Meanwhile, the higher and top rates of tax are both a percentage point higher than elsewhere in the UK, in what the finance secretary terms a “progressive” move to bolster local services.
19% starter rate£12,500 to £14,585
20% basic rate£14,585 to £25,158
21% middle rate£25,158 to £43,430
41% higher rate£43,430 to £150,000
46% top rate£150,000 and up
Source: Scottish government
The government is unlikely to change the five-band structure, seeing it as being set for the parliamentary term.
Ms Forbes might be tempted to tinker with the thresholds - the point at which the various rates kick in - to raise a bit of extra cash, or even to cut the gap between what higher earners pay in Scotland and the rest of the UK.
One thing to watch out for alongside the budget is the latest set of forecasts from the Scottish Fiscal Commission, which may provide an insight into the impact of the pandemic and the recovery of the economy and the employment market through 2021.
Does it matter that the UK budget isn’t until March?
Scotland’s finance secretary normally waits for the Chancellor to set out the UK budget before drawing up their own plans.
Precisely how much money is available is directly affected by spending levels south of the border, as well as forecasts of tax revenues from the Office for Budget Responsibility. The two income tax systems are also closely interlinked, with the tax-free allowance and National Insurance Contributions still set at Westminster.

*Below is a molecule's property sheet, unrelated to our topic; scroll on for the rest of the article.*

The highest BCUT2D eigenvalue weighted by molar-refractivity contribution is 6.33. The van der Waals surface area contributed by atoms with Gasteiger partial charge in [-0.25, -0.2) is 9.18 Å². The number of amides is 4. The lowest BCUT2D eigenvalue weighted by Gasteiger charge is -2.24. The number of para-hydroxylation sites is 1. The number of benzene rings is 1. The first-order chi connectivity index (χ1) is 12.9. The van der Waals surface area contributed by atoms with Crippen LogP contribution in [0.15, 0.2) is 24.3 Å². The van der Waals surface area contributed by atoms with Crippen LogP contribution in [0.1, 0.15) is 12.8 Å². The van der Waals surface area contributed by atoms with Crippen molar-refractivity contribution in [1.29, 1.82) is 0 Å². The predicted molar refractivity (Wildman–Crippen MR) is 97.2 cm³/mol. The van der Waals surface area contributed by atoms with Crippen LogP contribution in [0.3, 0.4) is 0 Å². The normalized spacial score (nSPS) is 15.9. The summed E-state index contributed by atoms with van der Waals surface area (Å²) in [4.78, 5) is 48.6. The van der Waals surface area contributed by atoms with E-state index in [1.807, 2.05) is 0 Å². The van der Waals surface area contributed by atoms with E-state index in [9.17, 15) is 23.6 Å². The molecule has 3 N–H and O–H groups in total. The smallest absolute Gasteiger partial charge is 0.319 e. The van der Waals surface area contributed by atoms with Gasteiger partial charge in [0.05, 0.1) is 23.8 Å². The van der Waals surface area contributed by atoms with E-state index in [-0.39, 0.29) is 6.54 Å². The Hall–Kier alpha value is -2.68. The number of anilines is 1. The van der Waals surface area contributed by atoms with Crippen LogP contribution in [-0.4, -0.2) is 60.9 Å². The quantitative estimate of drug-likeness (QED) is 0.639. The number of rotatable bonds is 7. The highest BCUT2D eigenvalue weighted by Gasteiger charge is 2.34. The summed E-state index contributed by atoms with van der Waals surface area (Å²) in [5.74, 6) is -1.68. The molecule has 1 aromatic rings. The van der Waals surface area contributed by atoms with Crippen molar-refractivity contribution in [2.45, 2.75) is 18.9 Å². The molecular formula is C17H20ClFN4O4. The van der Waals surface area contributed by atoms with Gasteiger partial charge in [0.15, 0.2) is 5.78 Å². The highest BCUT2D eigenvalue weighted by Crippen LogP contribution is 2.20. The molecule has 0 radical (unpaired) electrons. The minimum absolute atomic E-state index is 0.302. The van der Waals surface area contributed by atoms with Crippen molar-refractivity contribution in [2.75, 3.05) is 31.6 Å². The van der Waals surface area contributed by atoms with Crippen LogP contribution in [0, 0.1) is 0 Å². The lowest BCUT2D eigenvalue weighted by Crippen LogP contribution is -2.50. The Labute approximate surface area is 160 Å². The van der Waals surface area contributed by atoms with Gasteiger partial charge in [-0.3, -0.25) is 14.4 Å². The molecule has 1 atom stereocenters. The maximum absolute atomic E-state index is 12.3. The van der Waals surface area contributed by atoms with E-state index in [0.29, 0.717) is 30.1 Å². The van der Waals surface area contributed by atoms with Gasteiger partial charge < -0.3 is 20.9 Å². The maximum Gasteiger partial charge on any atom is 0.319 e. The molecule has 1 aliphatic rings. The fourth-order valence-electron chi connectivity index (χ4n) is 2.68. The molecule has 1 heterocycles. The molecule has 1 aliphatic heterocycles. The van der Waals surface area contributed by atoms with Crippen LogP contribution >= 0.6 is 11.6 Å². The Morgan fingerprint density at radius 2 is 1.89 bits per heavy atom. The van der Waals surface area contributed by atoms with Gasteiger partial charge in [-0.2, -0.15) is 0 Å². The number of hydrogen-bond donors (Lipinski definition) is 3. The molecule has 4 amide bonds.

But for the second year in a row, the Scottish budget is having to be drawn up based on guesswork and pledges from the Treasury, rather than hard data.
It seems likely there will be further consequential payments heading north after the UK budget, and Ms Forbes may be left to allocate them on the fly again.
UK ministers would contend that unprecedented sums are being sent Holyrood’s way, but their Scottish counterparts will want as much certainty as possible when setting budget - particularly in these fundamentally uncertain times.
Ms Forbes has at least had more time to plan for the budget this year - she took the reins literally hours before delivering the budget speech in February 2020 after her predecessor Derek Mackay abruptly resigned.
image captionKate Forbes stepped in at the last minute to deliver the budget in 2020, before taking on the finance secretary brief
Will the budget bill pass?
Announcing spending plans is just the beginning of the work. The real task is getting them through parliament.
The SNP needs the support of opposition MSPs to pass a budget bill. So far this term those votes have come from the Greens, although other parties are available - when Alex Salmond ran a minority government from 2007, he paired up with the Tories each year.
The government will aim to have a deal done by the first full debate of the bill on 25 February, leaving limited time to negotiate.
This year there will be added pressure on both the government and opposition parties to agree a funding package to continue the fight against Covid-19.
There is also a more overtly political elephant in the room in the shape of the looming Holyrood election.
This would normally be prime season for some crowd-pleasing giveaways - but both Ms Forbes and opposition parties will be aware that the public expect nothing less than a laser focus on tackling the pandemic.